A Times Editorial

A cry for justice

Despite a reversal in the autopsy report of Lisa McPherson, the state

attorney still has an obligation to prosecute those his office believes to

be responsible in her death in a Scientology hotel room.

St. Petersburg Times

March 3, 2000

The tragedy of Lisa McPherson's death in a Scientology hotel room has

turned into a sad, convoluted mess that cries out for justice.

An unexplained reversal by Pinellas-Pasco Medical Examiner Joan Wood has

prosecutors reviewing their case and raises questions about Wood's

competence. Meanwhile, sworn statements by Scientologists paint a

disturbing picture of McPherson's final days and raise this question: Why

was no individual charged with a crime?

Under pressure from experts hired by the Church of Scientology, Wood

quietly amended her autopsy report on Feb. 16. The manner of McPherson's

death was changed from "undetermined" to "accident." Wood also removed one

cause of death ("bed rest and severe dehydration") and added a new

significant condition ("psychosis and history of auto accident").

While Wood's final diagnosis that McPherson died in 1995 from a blood clot

that moved from her leg to her lung did not change, the new version was

gleefully embraced by Scientology officials.

Facing two felony charges -- abuse of a disabled adult and practicing

medicine without a license -- Scientology has spared no expense to cast

doubt on the facts in the case. Church officials contend that the blood

clot was caused by a bruise suffered in a minor automobile accident rather

than McPherson's treatment during 17 days of forced isolation at the

church's downtown Clearwater hotel. A Scientology press release called

Wood's altered opinion "extremely significant and a huge development that

dramatically affects the state's case."

Wood certainly surprised the state attorney's office. The new autopsy

report is "something of major significance we need to review," said

Assistant State Attorney Doug Crow.

Amid the doubt, this much is clear: Wood owes the residents of Pinellas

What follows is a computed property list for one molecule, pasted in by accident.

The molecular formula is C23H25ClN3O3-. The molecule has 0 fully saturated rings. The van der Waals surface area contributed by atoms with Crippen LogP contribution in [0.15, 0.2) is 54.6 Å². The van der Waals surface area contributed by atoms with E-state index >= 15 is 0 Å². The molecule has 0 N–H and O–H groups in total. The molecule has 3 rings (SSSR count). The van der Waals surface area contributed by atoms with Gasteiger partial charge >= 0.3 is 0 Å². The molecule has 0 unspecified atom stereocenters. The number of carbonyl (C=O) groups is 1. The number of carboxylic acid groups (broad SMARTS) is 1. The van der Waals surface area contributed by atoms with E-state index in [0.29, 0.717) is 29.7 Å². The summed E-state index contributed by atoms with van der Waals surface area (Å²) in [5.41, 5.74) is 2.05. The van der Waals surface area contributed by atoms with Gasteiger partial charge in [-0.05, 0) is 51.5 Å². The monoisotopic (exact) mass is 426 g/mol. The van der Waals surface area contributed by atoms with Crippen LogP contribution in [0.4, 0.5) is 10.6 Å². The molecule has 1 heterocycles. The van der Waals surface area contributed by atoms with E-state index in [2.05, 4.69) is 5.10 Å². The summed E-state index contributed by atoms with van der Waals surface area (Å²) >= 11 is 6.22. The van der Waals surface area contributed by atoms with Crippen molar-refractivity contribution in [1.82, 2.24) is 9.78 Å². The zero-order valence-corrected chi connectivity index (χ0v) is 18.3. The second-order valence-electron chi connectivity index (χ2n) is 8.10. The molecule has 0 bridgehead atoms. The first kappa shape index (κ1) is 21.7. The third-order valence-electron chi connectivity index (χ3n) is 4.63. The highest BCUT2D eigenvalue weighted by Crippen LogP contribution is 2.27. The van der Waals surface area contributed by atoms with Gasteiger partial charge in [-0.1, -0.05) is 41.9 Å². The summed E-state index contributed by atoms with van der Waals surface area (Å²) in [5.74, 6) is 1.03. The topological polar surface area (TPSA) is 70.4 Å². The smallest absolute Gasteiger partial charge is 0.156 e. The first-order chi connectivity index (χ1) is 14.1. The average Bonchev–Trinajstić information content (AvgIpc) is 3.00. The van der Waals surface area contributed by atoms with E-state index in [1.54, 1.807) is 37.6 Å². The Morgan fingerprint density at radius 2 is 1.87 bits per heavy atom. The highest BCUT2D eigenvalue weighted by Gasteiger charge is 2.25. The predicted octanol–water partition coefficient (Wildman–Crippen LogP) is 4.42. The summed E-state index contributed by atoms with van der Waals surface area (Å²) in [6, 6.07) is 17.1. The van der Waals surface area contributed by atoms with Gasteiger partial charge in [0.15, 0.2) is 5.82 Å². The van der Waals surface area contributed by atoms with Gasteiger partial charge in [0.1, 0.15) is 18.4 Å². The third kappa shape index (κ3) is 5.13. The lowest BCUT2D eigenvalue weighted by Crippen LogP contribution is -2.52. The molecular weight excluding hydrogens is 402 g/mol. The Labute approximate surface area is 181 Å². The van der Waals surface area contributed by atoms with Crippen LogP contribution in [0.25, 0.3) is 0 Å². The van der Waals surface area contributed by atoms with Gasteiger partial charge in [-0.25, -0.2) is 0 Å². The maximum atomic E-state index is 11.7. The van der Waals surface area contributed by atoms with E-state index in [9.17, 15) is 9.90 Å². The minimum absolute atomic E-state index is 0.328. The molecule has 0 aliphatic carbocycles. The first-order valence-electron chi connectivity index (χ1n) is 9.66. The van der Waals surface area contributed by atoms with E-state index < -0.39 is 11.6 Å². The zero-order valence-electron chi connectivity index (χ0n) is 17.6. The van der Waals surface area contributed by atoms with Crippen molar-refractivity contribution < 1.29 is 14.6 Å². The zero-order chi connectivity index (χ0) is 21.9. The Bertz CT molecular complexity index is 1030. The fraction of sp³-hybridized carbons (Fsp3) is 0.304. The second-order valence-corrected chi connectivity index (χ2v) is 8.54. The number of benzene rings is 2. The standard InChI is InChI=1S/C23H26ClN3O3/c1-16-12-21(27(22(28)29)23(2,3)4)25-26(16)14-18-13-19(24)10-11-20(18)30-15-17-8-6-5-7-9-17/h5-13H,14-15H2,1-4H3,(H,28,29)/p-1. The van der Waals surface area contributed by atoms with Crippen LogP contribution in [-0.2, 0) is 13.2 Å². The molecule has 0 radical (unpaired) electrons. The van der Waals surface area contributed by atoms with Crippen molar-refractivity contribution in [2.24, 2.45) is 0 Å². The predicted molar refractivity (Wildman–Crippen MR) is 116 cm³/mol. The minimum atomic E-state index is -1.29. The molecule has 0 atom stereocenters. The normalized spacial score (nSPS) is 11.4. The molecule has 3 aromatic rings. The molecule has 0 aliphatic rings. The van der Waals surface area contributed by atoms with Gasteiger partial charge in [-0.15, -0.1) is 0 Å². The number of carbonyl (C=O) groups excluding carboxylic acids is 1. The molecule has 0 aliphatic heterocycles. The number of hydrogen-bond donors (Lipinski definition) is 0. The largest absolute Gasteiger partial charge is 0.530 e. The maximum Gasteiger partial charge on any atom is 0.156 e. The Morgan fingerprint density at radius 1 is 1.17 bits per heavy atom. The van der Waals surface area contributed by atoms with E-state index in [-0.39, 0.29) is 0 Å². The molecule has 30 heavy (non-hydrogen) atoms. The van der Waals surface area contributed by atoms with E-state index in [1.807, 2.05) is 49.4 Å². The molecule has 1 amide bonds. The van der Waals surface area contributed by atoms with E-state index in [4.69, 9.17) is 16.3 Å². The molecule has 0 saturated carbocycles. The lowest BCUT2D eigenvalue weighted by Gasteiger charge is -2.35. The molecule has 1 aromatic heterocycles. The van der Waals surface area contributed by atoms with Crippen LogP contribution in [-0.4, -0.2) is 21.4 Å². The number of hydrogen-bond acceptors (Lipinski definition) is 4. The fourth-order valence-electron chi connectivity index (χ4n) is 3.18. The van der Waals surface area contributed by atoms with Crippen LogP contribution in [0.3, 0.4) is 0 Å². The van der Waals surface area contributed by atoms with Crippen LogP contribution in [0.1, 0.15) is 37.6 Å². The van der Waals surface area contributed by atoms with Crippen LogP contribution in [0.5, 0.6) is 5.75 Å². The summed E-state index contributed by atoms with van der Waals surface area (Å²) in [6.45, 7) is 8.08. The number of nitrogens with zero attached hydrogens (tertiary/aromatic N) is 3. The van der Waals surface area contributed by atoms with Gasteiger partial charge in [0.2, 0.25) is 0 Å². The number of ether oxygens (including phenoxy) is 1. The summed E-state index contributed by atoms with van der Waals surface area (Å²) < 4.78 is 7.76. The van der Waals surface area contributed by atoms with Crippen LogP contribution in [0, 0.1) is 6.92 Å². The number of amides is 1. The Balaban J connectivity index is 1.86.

County an explanation; and State Attorney Bernie McCabe still needs to

prosecute those his office determines to be responsible in McPherson's

suffering and death.

The medical examiner's policy of considering new, credible evidence is

valid. But in the McPherson case, Wood either made a serious mistake on

her original autopsy report or she let Scientology's unrelenting pressure

weaken her resolve. Either choice raises doubts about Wood's competence,

and because she has not responded to questions about the amended report,

we are left to wonder.

No doubt remains that McPherson was ill served by her Scientology


Following a minor auto accident, McPherson acted strangely and was taken

to a nearby hospital emergency room. Other Scientology members quickly

retrieved her and placed her in a hotel room, where the psychotic woman

was isolated, held down while being force-fed homemade concoctions and

given prescribed medication without seeing a doctor. After 17 days, gaunt

and unresponsive, McPherson was delivered to a hospital an hour away. When

a doctor saw her, she was already dead.

McCabe chose to charge the Church of Scientology in Clearwater rather than

individual church members. That decision raises questions after reading

several Scientologists' sworn statements:

Alain Kartuzinski, a senior church staff member, ordered McPherson's

isolation and authorized medication without a doctor's approval. Then he

lied to police about his involvement.

Janis Johnson, a church medical officer and unlicensed doctor, was seen

giving McPherson injections of a prescription muscle relaxant that had not

been authorized by a doctor. She also lied to police.

David Houghton, a dentist, helped administer medication, including forcing

crushed aspirin and Benadryl down her throat with a large syringe.

David Minkoff, a church member and doctor in Pasco County, prescribed

drugs for McPherson over the phone without examining the patient. By the

time he saw her, she was dead.

Changing a few words on the autopsy report does not change the tragic

events that unfolded in a darkened Scientology hotel room. Whatever caused

the blood clot that killed McPherson, timely medical care would have given

her a chance to survive.

No matter how many experts the Church of Scientology hires or how much

pressure they put on public officials, a jury should decide if someone

committed a crime in the death of Lisa McPherson.